The mean values for fat, protein, sugar (sucrose/sorbitol), ash and moisture content are presented in Table 2.

Fat and Protein Content of Rosogolla
The average fat content of Rosogolla made from F1, F2 and F3 chhana was 2.35, 4.75 and 6.81%, respectively whereas; same Rosogolla had 16.41, 12 and 11.33% protein content (Table 1). An increasing trend in fat content and decrease in protein content of Rosogolla was observed with the increasing fat content of milk used for chhana making. The results obtained for the experimental samples are in full agreement for good acceptability with those reported values of fat as 4.2 to 4.6% by Gangopadhyay et al. (2005) and Bandyopadhyay et al. (2008), but in contradiction with those reported by Desai et al. (1993). Minimum fat and protein level permitted by ISI (IS 4079, 1967) is 5.0% and it is observed that the values for LF42 and SF42 Rosogolla are well below for fat and above for protein content.

Moisture and Sucrose/Sorbitol Content of Rosogolla
The average moisture content of Rosogolla made from F1, F2 and F3 chhana was 50.73, 52.69 and 43.60%, respectively. For the same Rosogolla, sucrose/sorbitol content was 30.03, 29.62 and 36.61%, respectively (Table 1). The moisture content of C was statistically lower as compared to LF52 and SF52 and higher to those obtained from F3 chhana. The moisture and sucrose/sorbitol content of all the experimental samples was well below the maximum level permitted by ISI (IS 4079, 1967) which is 55 and 45%, respectively and in agreement with those reported by Sahu and Jha (2009).

Table 1: Physico-chemical characteristics and yield of Rosogolla
NS: Non-significant

Table 2: Textural properties of Rosogolla
NS: Non-significant, Hard: Hardness, Coh: Cohesiveness, Spr: Kpringiness, Gum: Gumminess, Chew: Chewiness, Frac: Fracture force, Adhe: Adhesiveness, Stiff: Stiffness

Ash Content of Rosogolla
Use of 50° Brix concentrated cooking medium was found to give significantly higher ash content in 40° Brix concentrated syrup (Table 1). Ash content of all the samples was in full agreement with those reported by Desai et al. (1993), Mathur and Singh (2001) and Haque et al. (2003).

Yield of Rosogolla
Type of chhana had a significant effect on the yield of Rosogolla (Table 1). Yield of Rosogolla made from F2 and CR chhana was significantly higher than F1 and F3 (Table 2). Yield of Rosogolla for all the experimental samples were far lesser than 690 g L-1 of milk.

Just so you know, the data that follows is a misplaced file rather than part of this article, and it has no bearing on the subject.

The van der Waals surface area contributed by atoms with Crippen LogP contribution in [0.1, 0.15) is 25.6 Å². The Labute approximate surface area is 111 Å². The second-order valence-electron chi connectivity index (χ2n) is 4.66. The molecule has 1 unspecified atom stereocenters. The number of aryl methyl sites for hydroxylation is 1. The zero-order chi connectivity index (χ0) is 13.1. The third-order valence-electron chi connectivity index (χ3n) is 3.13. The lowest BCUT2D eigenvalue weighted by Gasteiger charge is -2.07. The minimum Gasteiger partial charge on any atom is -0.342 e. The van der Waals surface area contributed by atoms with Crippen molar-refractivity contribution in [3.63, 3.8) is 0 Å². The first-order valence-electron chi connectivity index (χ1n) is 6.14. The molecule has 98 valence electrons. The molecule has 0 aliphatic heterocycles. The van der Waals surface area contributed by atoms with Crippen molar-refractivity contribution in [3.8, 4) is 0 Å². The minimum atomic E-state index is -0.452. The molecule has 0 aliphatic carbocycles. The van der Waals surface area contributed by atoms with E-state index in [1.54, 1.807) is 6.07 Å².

The interaction effect of FxM, FxL, MxL and FxMxL was found to be non-significant for all the physico-chemical properties but significant for yield. FxMxL showed a significant effect for protein content of Rosogolla.

Texture Analysis of Rosogolla
The quality of product is monitored not only by the sensory properties but also by their rheological/textural profile.

Hardness for C sample was significantly lower than all the experimental Rosogolla samples which varied from 5.88 to 13.69 N. Type of chhana had a significant effect while an increasing trend was observed with the increasing fat content of milk used for chhana making (Table 2).

The cohesiveness of control Rosogolla was found to be at par with those of experimental Rosogolla which varied from 0.41 to 0.61 (Table 2). Rosogolla made from F1 chhana had higher cohesiveness value followed by F2 and F3 (Table 2). According to report available the results were well in accordance with those reported by Desai et al. (1993) and Patil (2002).

Springiness of all experimental samples varied from (5.36 to 6.06 mm) and non-significantly different from that of Control (Table 2). The springiness of Rosogolla made from F1 and F2 chhana was higher than those Rosogolla made from F3 but lower than Control Rosogolla (Table 2). The results were as like that of Control sample and were well above 3.82 to 5.0 mm as reported by Adhikhari et al. (1992), Patil (2002), Bandyopadhyay et al. (2005, 2008) and Karunanithy et al. (2006).

It can be seen from Table 2, that the treatments applied had shown a significant effect on gumminess of Rosogolla. The value of gumminess for Control sample was 2.5 N, which was significantly lower than (LF51, SF41, LF52, SF42, SF52, DF43, SF43 and SF53) the experimental Rosogolla samples and in accordance within the range 2.98 to 4.69 N reported by Desai et al. (1993), 3.62 N by Adhikhari et al. (1992).

Chewiness of experimental samples varied from 18.92 to 29.75 Nmm and was significantly higher than control Rosogolla (Table 2). The recorded values were higher than the values (5.80 to 18.00 Nmm) reported by Adhikhari et al. (1992), Patil (2002) and Karunanithy et al. (2006). The possible reason for higher chewiness might be the high moisture and protein and low fat content.